In my work helping schools connecting students to adult mentors, I’m always on the lookout for good ways to help get both sides talking. One way to get conversation going is by asking good questions. One such type of question starts with, “Would you rather…?”

Would you rather have a rewind button or a pause button for your life?
Would you rather be poor and work at a job you love, or rich and work at a job you hate?

And this one: Would you rather have no one come to your wedding, or your funeral?

Once, I asked this question of some high schoolers, and their answers were largely along the lines of: “My wedding. Who cares about my funeral? I’ll be dead.”

I get it; I see where they’re coming from. But my answer would be the opposite. I’d rather have nobody at my wedding. While it was nice to have family and friends there, when I got married, I really only needed 2 other people: the minister, and, of course, my bride.

(Ironically enough, we’re now living in a time where weddings – and funerals – may have to look something like this for awhile. I recently did a funeral where there were 6 people present – all immediate family. My nephew is scheduled to get married next month. Sadly, he and his fiancée may not have a choice how they answer this “Would you rather?” question.)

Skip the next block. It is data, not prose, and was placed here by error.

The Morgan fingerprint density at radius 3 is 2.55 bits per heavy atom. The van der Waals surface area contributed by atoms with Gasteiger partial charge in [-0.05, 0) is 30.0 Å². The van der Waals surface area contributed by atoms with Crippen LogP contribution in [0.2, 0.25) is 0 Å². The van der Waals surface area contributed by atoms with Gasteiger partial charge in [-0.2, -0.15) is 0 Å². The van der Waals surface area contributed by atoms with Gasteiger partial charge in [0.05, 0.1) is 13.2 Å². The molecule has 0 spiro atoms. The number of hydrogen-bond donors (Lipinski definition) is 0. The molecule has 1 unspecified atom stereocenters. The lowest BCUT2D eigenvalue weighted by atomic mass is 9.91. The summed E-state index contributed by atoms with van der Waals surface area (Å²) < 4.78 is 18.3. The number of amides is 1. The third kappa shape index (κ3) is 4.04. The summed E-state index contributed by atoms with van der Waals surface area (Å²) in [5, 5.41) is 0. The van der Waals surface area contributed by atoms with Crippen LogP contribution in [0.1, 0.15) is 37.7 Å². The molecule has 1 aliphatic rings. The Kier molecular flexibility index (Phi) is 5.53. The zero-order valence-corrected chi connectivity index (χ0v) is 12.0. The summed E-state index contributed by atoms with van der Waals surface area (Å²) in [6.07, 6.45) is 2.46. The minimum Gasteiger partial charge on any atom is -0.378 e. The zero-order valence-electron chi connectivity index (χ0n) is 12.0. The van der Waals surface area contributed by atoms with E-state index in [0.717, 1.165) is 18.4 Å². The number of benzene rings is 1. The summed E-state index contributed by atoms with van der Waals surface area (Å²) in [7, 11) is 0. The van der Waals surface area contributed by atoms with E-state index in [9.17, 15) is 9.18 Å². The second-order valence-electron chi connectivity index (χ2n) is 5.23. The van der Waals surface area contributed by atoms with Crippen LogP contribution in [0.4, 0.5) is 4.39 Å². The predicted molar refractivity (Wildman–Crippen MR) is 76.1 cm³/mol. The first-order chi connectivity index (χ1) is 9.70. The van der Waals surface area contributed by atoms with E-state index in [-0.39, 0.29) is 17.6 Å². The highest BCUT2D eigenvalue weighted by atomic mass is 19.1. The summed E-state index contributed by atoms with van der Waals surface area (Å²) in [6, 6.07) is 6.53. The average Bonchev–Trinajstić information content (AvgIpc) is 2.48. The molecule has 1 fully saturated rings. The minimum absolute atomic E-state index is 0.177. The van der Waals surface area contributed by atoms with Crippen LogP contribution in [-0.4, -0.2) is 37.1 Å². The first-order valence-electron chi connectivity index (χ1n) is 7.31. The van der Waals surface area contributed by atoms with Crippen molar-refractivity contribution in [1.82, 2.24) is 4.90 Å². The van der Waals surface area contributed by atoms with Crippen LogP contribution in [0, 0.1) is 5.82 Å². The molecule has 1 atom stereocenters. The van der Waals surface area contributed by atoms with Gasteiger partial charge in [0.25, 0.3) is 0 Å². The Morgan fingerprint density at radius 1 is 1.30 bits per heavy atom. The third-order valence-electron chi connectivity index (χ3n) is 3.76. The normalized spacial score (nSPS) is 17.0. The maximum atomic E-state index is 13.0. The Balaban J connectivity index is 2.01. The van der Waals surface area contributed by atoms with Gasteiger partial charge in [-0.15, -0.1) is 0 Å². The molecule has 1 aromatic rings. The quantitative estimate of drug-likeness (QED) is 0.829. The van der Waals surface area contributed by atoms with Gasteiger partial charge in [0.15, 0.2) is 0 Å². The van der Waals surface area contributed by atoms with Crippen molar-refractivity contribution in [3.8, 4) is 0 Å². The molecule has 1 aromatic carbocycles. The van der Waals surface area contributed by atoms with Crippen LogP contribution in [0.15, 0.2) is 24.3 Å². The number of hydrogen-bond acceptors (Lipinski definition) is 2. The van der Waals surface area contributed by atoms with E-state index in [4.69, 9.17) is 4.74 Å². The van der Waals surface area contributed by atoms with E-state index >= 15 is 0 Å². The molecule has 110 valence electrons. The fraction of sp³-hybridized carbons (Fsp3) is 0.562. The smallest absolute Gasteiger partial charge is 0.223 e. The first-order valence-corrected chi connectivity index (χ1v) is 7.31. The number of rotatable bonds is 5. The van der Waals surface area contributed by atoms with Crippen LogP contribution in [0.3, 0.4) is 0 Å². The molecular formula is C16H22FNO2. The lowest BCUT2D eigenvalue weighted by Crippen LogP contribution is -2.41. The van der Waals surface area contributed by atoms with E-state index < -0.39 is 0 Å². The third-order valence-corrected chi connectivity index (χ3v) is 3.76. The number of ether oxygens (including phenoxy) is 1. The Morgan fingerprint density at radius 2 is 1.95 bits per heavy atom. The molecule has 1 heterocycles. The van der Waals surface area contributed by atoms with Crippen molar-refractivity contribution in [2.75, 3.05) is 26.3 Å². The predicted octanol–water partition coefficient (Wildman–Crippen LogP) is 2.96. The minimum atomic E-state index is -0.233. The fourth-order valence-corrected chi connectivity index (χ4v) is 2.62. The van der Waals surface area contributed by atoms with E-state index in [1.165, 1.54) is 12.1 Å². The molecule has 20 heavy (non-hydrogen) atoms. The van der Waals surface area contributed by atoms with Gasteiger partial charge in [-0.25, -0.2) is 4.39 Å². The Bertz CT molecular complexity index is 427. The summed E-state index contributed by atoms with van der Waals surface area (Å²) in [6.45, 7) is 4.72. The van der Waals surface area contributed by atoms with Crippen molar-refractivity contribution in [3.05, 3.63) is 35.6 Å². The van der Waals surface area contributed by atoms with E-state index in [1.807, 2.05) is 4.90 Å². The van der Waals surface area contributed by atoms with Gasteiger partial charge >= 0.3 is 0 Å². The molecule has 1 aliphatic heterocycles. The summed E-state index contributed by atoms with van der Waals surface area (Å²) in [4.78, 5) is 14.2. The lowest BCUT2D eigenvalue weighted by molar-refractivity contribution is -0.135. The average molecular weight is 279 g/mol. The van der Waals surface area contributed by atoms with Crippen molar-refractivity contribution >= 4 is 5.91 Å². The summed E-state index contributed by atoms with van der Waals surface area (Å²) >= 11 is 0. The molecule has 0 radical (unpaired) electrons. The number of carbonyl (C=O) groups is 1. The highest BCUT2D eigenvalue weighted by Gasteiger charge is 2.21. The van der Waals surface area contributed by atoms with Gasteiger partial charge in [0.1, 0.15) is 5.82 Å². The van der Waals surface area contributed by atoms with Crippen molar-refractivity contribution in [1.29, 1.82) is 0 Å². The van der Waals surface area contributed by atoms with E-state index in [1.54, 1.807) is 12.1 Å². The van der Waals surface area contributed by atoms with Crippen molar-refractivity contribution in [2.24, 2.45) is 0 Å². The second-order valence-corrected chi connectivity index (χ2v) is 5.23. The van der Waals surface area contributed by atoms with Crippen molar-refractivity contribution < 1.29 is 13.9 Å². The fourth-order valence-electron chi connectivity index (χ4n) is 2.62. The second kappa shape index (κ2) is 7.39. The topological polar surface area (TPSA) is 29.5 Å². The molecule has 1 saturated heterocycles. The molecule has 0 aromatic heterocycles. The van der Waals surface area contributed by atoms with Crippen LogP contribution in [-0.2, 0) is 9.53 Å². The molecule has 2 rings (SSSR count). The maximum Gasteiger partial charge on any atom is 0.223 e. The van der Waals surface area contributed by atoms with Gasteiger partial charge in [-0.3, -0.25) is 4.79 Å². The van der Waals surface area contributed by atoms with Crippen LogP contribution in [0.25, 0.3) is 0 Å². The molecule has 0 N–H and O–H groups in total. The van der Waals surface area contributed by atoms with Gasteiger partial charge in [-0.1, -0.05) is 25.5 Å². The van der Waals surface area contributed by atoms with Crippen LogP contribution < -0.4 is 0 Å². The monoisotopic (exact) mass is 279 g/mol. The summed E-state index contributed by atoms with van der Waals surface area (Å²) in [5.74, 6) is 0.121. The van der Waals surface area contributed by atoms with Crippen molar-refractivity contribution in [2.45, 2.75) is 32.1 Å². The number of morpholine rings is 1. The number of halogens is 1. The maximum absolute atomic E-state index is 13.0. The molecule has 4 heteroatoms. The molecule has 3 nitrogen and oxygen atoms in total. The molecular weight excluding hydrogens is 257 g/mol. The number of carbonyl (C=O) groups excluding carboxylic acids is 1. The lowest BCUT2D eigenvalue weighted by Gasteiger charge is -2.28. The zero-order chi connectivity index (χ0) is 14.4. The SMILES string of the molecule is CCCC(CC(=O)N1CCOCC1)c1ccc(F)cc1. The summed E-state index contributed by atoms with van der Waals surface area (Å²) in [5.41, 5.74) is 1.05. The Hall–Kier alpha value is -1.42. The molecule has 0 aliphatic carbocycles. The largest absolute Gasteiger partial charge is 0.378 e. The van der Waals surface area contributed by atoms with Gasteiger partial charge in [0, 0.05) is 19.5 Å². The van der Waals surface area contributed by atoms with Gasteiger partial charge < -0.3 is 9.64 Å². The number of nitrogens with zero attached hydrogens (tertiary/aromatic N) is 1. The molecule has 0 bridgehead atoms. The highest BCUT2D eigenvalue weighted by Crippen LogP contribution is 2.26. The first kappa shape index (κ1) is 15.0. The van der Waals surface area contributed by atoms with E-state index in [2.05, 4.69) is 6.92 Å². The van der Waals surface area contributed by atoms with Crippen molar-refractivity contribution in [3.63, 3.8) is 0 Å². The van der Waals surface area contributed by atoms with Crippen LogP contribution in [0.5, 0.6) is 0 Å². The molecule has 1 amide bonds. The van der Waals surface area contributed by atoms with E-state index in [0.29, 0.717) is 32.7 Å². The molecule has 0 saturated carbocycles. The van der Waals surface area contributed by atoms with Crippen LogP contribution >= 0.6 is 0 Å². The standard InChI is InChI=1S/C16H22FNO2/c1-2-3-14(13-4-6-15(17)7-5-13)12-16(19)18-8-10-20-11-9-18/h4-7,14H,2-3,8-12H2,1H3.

But in normal times, if no one came to my funeral, what would that say about my life? If the only people at my funeral were the minister and my family – in other words, those who have to be there – what kind of impact would I have had? If the church is empty at my funeral, there’s a good chance it’s because I lived an empty – even selfish – life.

The writer James Davison Hunter tells of a woman who worked as a grocery store checkout clerk. Not a very glamorous position, certainly, but she recognized that these few feet of space were her “sphere of influence.” So, she chose to love – right there. Everyday she greeted customers with warmth, remembering their names and asking about their families. She would end their brief time together by saying that she would pray for their families.

As a result, her line would back up – because so many people wanted to get in her lane. People were willing to wait in line — when’s the last time you heard of that happening? — because she genuinely encouraged them.

And when she died, years after she had retired, the church was packed for her funeral visitation — as people came to share how she had blessed them in her checkout lane.

I bet I know how she would have answered the question, “Would you rather people come to your wedding or your funeral?” Through her job — one very few would want, and most would just “get through” — she chose to be a blessing.

So, what about you: Would you rather have an expensive, elaborate, picture-perfect wedding (and life)  — or would you rather live your life in such a way that people pack your funeral as a testimony to a life well-lived?


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